TAMPA — It might be fitting that the game between the NFL's two most giving teams will be played on Thanksgiving weekend.
When the Bucs host the San Francisco 49ers on Sunday at Raymond James Stadium, it will feature the teams with the worst turnover margin in the league.
After recording four turnovers with no takeaways, the Bucs own a league-worst minus-23 turnover margin, which — in the eyes of the Bucs coaches — is the single-biggest reason they will enter Sunday having lost seven of their past eight and currently sit with a 3-7 record.
"This is working hand in hand, it's a two way street," Bucs coach Dirk Koetter said. "The whole turnover-margin thing, those things are proven over time that if you win the turnover margin, or are even even in the turnover margin, the winning percentage is going to go up. If you're plus in the turnover margin, your winning percentage is going to go up."
The 49ers are second-to-last in turnover margin with a minus-15. No other NFL team owns a turnover differential worse than a minus-9, so these two teams stand out in giving the football away more than they take it.
The Bucs have just six takeaways, and they do not have a defensive takeaway since Justin Evans' interception in the first quarter of the Week 3 Monday Night Football loss to Pittsburgh, so Tampa Bay will go into Sunday with a streak of 32 straight quarters without a takeaway.
Tampa Bay doesn't have any sort of takeaway — their last one was a fumble recovery on special teams against Cleveland on Oct. 21 — in four straight games, which is the longest streak without a takeaway in the NFL this season.
It shouldn't be considered a coincidence that the Bucs won both games in which they had multiple takeaways — they had two fumble recoveries in season-opening wins over New Orleans and Philadelphia.
The 49ers have just five takeaways this season but have a multiple-takeaway game more recently, recording an interception and fumble recovery in their 18-15 loss to Arizona three weeks ago.
"It's boggling on both ends that we have that few takeaways and that many giveaways," Koetter said. "It's a ridiculous number for it to be that much. What's even crazier is that we play a team coming up this week that has one fewer takeaway than we do, which seems impossible. But it is a fact."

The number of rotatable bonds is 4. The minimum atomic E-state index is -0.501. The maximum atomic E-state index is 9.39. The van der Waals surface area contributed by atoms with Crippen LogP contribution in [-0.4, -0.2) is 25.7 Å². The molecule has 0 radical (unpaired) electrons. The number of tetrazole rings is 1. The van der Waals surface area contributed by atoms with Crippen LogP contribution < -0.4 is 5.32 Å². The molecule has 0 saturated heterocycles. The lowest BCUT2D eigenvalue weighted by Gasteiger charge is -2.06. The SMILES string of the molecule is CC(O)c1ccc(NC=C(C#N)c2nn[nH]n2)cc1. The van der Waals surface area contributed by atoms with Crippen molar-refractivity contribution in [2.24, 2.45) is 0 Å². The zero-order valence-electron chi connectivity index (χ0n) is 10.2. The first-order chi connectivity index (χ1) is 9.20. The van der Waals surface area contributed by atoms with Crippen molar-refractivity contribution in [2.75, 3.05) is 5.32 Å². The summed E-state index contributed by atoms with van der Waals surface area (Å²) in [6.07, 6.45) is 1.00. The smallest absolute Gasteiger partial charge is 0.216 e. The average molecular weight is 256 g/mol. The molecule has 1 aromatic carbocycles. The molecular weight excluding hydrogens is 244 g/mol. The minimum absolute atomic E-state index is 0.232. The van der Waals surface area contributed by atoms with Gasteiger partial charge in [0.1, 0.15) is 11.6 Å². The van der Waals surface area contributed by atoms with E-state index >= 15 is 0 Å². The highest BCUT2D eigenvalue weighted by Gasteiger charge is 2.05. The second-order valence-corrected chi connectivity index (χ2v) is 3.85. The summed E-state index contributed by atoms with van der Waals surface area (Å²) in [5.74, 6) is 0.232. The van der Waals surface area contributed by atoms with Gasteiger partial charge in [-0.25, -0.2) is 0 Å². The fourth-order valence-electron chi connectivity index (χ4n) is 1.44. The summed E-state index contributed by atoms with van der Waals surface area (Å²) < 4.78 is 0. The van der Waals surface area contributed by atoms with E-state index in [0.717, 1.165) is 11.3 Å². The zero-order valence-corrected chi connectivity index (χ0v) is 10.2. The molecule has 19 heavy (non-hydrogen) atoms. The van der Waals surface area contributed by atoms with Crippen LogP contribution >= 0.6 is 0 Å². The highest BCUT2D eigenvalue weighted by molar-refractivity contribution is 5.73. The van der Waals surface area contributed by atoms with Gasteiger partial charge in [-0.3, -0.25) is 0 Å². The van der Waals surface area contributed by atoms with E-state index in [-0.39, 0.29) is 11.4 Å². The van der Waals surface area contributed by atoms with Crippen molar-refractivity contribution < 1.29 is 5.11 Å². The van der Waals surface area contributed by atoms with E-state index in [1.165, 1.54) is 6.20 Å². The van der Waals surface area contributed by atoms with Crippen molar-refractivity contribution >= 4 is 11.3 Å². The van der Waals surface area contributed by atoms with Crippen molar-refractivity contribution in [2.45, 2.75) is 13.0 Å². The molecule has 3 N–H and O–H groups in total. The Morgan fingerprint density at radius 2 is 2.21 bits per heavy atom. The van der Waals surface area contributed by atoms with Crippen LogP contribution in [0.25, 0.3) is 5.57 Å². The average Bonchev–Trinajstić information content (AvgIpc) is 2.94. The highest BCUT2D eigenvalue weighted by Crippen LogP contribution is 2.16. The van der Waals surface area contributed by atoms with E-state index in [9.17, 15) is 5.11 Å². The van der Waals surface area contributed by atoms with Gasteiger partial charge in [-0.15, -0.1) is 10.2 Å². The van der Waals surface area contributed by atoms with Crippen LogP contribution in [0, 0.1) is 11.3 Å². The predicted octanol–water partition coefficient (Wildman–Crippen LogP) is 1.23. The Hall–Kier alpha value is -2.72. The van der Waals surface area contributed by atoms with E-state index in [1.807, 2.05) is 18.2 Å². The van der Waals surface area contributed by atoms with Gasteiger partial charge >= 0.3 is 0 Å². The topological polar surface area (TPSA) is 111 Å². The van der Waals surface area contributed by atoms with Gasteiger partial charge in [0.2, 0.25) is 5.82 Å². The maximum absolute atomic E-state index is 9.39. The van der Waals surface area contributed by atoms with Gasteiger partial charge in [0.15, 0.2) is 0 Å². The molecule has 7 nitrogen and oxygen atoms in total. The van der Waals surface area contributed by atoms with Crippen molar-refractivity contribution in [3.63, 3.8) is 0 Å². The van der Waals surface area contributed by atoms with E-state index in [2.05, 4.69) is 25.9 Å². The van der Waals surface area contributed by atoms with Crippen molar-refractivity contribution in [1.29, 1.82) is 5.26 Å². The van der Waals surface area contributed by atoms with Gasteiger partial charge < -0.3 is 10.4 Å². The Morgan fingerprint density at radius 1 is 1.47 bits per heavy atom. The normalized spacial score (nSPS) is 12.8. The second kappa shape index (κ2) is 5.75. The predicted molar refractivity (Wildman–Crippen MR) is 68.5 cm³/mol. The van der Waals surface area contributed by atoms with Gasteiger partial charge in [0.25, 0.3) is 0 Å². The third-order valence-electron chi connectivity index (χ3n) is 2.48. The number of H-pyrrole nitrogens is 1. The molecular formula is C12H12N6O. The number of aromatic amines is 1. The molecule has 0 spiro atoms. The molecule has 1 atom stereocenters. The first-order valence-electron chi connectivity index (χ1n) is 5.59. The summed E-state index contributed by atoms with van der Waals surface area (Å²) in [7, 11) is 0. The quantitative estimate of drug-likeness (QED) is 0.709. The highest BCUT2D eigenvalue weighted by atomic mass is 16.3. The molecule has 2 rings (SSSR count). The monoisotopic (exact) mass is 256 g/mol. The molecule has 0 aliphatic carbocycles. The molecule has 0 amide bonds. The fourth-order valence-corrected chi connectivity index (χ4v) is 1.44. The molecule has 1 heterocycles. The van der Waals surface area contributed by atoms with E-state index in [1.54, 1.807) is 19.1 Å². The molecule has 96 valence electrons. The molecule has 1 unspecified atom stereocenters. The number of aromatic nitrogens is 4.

While these are the two worst teams this season, the Bucs' current turnover margin is historically bad. The only team to have a worse turnover differential through its first 10 games since the merger is the 1970 Buffalo Bills, who began the season 3-6-1 after posting a minus-24 turnover margin. They finished 3-10-1.
And among the 25 teams since the merger to have turnover margins of minus-16 or worse over their first 10 games, only one — the 1971 49ers (6-4) — owned a winning record.
The Bucs are also within reach of the worst full-season turnover margin in NFL history — the minus-30 posted by the 1948 Chicago Rockets — but keep in mind that was in a 14-game season.
What makes these teams' lopsided turnover margins so large is as much the turnovers they've committed as the takeaways they haven't forced. For the Bucs, it's the league-high 23 interceptions quarterbacks Jameis Winston and Ryan Fitzpatrick have thrown that make up the majority of their league-high 29 turnovers. No other team has thrown more than 16 interceptions.
By comparison, San Francisco has just 12 interceptions along with eight fumbles lost.
Winning the turnover battle has correlated with winning games. Among the eight current division leaders in the NFL, the Steelers are the only team with a negative turnover differential.
"We've had a long, long streak of games here where we're in the minus column on the turnover ratio," Koetter said. "It's not like its just minus-one. It's just a significant stat, and it's the No. 1 thing that's hurting our team, so I'm obviously not doing a good enough job of emphasizing it, coaching it or whatever, but that's where we're at."
Within the Bucs locker room, there is some optimism that if the Bucs can move toward evening their lopsided turnover margin, they still can salvage this season.
"We've got six games left, and we realize one of the biggest reasons we're losing football games is that we're beating ourselves," offensive tackle Demar Dotson said "So if we can stop beating ourselves, we can win some football games, and I think the biggest thing that coach is harping on and he's really frustrated about because we have a team that can move the ball up and down the field. But it's not generating into wins because we're doing things that are shooting ourselves in the foot. If we can stop shooting ourselves, we can perhaps see what the score's gonna be at the end of the game."
Reach Eduardo A. Encina at email@example.com. Follow @EddieInTheYard.